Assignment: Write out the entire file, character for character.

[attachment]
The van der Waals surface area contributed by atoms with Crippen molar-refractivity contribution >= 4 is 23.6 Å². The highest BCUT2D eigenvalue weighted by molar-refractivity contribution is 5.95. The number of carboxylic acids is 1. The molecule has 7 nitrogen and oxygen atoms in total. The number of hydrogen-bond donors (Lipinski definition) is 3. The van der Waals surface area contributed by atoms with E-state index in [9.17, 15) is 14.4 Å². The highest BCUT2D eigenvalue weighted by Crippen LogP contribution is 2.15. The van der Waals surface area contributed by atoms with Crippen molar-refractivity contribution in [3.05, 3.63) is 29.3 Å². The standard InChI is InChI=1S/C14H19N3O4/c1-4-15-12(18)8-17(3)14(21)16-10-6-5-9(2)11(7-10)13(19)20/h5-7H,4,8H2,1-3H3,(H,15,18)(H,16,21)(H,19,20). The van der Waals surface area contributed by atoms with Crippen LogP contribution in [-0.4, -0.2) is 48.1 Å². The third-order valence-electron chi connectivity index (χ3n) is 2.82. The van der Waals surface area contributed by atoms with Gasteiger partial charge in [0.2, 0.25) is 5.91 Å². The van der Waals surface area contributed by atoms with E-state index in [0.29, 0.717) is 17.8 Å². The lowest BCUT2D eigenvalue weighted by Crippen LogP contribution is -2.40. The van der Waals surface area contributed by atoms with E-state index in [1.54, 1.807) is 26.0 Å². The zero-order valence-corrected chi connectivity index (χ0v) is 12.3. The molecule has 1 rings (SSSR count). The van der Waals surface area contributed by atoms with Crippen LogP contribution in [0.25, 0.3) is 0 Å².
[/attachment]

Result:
The van der Waals surface area contributed by atoms with Crippen molar-refractivity contribution >= 4 is 23.6 Å². The highest BCUT2D eigenvalue weighted by molar-refractivity contribution is 5.95. The number of carboxylic acids is 1. The molecule has 7 nitrogen and oxygen atoms in total. The number of hydrogen-bond donors (Lipinski definition) is 3. The van der Waals surface area contributed by atoms with E-state index in [9.17, 15) is 14.4 Å². The highest BCUT2D eigenvalue weighted by Crippen LogP contribution is 2.15. The van der Waals surface area contributed by atoms with Crippen molar-refractivity contribution in [3.05, 3.63) is 29.3 Å². The standard InChI is InChI=1S/C14H19N3O4/c1-4-15-12(18)8-17(3)14(21)16-10-6-5-9(2)11(7-10)13(19)20/h5-7H,4,8H2,1-3H3,(H,15,18)(H,16,21)(H,19,20). The van der Waals surface area contributed by atoms with Crippen LogP contribution in [-0.4, -0.2) is 48.1 Å². The third-order valence-electron chi connectivity index (χ3n) is 2.82. The van der Waals surface area contributed by atoms with Gasteiger partial charge in [0.2, 0.25) is 5.91 Å². The van der Waals surface area contributed by atoms with E-state index in [0.29, 0.717) is 17.8 Å². The lowest BCUT2D eigenvalue weighted by Crippen LogP contribution is -2.40. The van der Waals surface area contributed by atoms with E-state index in [1.54, 1.807) is 26.0 Å². The zero-order valence-corrected chi connectivity index (χ0v) is 12.3. The molecule has 1 rings (SSSR count). The van der Waals surface area contributed by atoms with Crippen LogP contribution in [0.25, 0.3) is 0 Å².